Whilst it’s possible that a device may have only outbound communication abilities over IP, it’s not typical. When delivering messages, it’s important that the device knows if the receiving node has an error or if messages did not transmit for some reason, so some inbound communication typically is needed.

Diagram using icons to show inbound and outbound communication from cloud services to and from IP enabled devices

Non-IP Enabled Devices

As mentioned above, it’s not necessary for a device to be IP-enabled in order to be a part of an IoT solution. Some devices don’t use IP to connect to other parts of an IoT solution but can use other protocols. These devices don’t connect to the internet as such, but their messages are routed to the internet via other hardware such as a field gateway, which we’ll discuss below.

Devices can use industry-specific protocols such as CoAP5 and OPC, and short-range communication technologies such as Bluetooth and ZigBee to connect to other hardware.


When setting up an internet-connected lock, you may first need to connect the lock to your phone using Bluetooth in order to set up a relationship with a cloud service. Whilst this is a temporary situation, you can imagine a scenario where the device can only connect to a local device using Bluetooth and the secondary device brokers all the communication with the cloud service.


Devices of this type can be useful in scenarios where data from a number of devices needs to be aggregated, cleaned up, and possibly even analysed before being sent to a cloud service. Since IP-enabled devices typically take more resources, low-powered or resource or space-constrained devices can use protocols with lower resource consumption requirements that transmit to a device that doesn’t have these constraints.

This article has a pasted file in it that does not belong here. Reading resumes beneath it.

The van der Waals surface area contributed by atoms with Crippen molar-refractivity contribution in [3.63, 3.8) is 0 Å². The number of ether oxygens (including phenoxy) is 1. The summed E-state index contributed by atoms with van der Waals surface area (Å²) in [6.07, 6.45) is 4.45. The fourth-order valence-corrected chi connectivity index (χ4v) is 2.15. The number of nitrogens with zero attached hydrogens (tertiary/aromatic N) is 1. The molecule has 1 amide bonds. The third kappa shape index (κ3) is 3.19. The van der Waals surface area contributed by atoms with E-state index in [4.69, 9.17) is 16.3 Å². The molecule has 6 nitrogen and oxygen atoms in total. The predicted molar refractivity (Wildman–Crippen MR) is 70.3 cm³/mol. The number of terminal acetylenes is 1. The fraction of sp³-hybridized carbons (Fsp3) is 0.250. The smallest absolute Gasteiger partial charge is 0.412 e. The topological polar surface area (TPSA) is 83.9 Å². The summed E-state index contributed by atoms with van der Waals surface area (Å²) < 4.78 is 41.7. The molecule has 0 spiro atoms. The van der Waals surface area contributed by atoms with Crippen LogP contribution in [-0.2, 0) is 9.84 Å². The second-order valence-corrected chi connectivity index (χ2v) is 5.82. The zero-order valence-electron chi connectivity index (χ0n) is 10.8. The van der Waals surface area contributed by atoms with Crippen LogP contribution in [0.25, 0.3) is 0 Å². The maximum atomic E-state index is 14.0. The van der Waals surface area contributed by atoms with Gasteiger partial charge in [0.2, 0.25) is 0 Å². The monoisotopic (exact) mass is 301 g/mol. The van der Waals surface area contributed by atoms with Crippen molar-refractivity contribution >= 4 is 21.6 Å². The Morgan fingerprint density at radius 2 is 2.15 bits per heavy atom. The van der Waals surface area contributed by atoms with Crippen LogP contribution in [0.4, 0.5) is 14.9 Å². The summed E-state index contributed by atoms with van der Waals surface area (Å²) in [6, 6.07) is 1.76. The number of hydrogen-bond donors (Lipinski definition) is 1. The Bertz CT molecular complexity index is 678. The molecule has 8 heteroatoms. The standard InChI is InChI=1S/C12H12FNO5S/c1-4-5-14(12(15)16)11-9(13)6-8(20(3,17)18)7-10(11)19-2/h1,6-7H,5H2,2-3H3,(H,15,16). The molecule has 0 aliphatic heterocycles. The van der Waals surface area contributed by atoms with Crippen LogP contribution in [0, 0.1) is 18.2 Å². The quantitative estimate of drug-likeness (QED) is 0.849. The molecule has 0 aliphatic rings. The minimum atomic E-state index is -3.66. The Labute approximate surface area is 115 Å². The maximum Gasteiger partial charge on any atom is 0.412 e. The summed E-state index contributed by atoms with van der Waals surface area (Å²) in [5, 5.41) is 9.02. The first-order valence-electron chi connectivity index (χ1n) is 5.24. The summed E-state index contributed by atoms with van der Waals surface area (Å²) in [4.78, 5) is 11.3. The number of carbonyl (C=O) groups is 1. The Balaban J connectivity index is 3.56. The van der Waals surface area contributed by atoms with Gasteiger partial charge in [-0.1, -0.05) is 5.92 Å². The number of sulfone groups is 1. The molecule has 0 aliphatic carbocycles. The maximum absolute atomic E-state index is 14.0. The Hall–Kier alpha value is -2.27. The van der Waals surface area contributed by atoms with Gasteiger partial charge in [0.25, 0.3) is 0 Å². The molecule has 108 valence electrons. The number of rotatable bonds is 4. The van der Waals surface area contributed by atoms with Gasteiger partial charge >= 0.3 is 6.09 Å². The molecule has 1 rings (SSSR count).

A diagram using icons to depict Non-IP-enabled Device


This category can be split into sensors and smart sensors:.

The IEEE, in Towards a definition of the Internet of Things (IoT), writes this about sensors:

‘Sensors are one of the key building blocks of IoT. As ubiquitous systems, they can be deployed everywhere–from military battlefields to vineyards and redwoods and on the Golden Gate Bridge. They can also be implanted under human skin, in a purse or on a T-shirt. Some can be as small as four millimetres in size, but the data they collect can be received hundreds of miles away. They complement human senses and have become indispensable in a large number of industries, from healthcare to construction. Sensors have a key advantage in that they can anticipate human needs based on information collected about their context. Their intelligence, ‘multiplied’ by numerous networks, allows them not only to report about the external environment but also to take action without human intervention.’

Within an intelligent networked system, sensors perform the functions of input devices. They serve as ‘eyes’, collecting information about their environment.